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The Colonel rules the roost.

KFC Corp.'s logo is the only symbol out of 26 tested that significantly enhances consumers' image of the brand, according to the Schechter Group.

This year's logo study, commissioned by the New York-based corporate identity and design operation, found that few logos help a company's corporate or brand image, and KFC was the only company that enjoyed a positive impact exceeding the survey's 5-percentage-point margin of error.

"Over the past three years, the new KFC logo has become a real marketing asset, demonstrating how the right design can help to build brand value," said Alvin Schechter, chairman-CEO of the Schechter Group.

The Schechter Group tested the KFC logo in 1991, when it had just hit the market. At the time, the logo enhanced brand image by 5%. When tested again this year, it enhanced the image by 24%. Mr. Schechter believes that ongoing use of Colonel Sanders' face in the logo has helped brand image.

The Schechter Group surveyed two panels of 150 randomly chosen consumers. One group was shown the company's name in black ink and asked to rank it on four positive attributes: "trustworthy and reputable"; "offering quality products and services"; "having products and services for the 1990s"; and "offering a product or service I would use." The other group was shown the color logo and told to do the same.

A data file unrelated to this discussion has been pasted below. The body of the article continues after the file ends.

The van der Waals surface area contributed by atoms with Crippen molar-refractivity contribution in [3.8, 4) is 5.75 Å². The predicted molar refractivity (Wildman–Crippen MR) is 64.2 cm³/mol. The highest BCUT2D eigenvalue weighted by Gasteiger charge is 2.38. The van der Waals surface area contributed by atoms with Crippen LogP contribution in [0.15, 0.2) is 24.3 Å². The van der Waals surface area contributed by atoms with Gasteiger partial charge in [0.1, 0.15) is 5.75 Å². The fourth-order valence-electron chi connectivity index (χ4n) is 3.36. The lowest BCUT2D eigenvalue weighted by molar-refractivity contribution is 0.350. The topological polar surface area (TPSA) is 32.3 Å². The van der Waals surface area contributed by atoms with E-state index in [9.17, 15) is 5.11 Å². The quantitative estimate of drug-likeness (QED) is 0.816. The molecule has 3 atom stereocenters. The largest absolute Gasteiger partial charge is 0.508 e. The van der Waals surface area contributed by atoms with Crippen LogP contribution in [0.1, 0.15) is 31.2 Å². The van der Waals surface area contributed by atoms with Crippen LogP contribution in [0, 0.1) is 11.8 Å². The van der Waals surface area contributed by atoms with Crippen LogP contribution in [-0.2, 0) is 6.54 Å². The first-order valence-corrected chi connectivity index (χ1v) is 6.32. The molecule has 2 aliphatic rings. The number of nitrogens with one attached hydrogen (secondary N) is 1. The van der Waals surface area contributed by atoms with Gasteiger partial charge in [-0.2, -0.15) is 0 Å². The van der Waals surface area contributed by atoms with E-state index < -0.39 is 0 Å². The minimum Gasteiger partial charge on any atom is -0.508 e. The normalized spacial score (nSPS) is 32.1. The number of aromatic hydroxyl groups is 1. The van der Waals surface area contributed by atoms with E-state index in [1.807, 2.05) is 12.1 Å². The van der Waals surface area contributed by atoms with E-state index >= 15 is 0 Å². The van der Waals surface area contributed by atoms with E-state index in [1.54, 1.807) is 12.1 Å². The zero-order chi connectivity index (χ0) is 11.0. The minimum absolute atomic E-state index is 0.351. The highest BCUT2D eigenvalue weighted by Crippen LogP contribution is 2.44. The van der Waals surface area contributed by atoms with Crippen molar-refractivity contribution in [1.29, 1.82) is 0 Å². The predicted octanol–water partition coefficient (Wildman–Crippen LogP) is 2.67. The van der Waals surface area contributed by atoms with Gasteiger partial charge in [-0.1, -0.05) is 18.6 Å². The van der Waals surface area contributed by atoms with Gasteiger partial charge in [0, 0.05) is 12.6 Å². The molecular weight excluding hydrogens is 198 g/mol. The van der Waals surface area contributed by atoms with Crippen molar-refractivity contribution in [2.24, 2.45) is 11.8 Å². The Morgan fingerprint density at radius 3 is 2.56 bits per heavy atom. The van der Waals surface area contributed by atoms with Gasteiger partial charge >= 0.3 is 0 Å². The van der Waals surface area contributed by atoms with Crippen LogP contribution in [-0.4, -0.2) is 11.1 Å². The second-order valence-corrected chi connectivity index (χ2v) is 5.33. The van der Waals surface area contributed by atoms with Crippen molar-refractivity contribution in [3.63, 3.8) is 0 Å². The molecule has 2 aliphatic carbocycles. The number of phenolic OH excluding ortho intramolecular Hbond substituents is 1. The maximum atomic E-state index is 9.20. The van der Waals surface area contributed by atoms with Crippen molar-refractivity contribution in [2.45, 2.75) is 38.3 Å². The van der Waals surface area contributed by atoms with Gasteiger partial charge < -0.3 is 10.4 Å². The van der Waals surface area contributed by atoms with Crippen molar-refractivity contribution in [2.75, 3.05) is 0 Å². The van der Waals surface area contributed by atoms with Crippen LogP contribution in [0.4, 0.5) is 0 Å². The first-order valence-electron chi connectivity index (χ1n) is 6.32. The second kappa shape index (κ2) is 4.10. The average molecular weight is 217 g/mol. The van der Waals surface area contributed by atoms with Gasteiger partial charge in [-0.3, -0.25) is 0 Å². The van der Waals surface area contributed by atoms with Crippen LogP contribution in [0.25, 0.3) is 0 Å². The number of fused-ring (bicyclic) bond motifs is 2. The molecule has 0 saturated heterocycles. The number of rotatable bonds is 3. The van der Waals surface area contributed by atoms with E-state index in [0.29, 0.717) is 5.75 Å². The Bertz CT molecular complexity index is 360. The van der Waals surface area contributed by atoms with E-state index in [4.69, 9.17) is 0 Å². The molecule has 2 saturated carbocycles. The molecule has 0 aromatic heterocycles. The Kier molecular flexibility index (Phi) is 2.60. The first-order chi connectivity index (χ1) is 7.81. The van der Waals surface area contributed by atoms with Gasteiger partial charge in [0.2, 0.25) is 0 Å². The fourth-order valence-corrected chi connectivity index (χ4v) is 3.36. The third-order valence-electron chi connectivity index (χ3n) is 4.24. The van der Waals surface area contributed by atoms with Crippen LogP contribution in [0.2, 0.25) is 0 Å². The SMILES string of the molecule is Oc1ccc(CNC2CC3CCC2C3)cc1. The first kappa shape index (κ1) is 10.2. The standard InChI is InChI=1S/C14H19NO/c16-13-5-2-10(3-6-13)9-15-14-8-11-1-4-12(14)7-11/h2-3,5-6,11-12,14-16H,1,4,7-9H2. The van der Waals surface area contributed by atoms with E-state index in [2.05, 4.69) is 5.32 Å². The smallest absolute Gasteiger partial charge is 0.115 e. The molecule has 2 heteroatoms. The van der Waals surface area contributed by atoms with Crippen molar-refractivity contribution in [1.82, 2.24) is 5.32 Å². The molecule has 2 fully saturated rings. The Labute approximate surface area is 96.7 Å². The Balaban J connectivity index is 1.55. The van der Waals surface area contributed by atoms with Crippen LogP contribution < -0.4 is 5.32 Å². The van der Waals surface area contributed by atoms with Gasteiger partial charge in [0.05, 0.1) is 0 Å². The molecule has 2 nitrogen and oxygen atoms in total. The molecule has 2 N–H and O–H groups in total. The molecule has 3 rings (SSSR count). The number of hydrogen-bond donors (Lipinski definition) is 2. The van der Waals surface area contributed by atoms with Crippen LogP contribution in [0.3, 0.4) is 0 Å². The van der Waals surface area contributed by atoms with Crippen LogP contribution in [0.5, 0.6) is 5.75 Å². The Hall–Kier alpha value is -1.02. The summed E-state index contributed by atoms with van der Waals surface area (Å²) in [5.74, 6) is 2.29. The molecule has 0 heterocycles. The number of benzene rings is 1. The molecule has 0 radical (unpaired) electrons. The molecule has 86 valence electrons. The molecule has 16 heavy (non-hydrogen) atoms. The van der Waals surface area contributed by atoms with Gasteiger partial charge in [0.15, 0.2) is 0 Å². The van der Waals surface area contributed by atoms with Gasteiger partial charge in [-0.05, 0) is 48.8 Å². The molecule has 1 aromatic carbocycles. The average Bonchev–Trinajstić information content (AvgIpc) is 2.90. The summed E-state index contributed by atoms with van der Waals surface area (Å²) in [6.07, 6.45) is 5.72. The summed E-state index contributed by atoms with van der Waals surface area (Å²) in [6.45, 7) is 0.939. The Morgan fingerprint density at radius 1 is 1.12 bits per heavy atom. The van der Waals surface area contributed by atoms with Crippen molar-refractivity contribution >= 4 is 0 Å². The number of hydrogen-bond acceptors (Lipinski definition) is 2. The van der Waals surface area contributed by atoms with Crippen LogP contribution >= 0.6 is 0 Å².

The logo percentage, like the 24% for KFC, was derived by comparing the consumers' impressions of a company's name in black ink vs. consumers' impressions using the color logo. The number reflects the change in percentage of the people in these two groups who "agree strongly" with positive statements about the company. The number could be positive or negative.

Since 1991, the Schechter Group has tested 98 company and brand logos, and every year it has found few logos that make a difference. In that time, only about 26% of the logos have had a positive effect, 30% a negative effect and 45% no effect on brand or corporate image.

When it comes to "brand esteem," insurance companies bring up the rear in surveyed industry categories. Schechter measures brand esteem based only on responses to the logo; insurance companies have scored a 28% since '91.

Insurance "is an industry that is mistrusted," Mr. Schechter said. "Insurance is like medicine, people have to take it because it's good for them."

Broadcasting companies scored highest in brand esteem, at 64%. Mr. Schechter believes broadcast companies scored well because consumers are very familiar with their logos and trust TV.

Other industries that have fared well were package-goods marketers and delivery services. Joining insurance companies at the bottom of the brand esteem list are fast-food restaurants and telecommunications companies.

Leah Rickard coordinates Research News.

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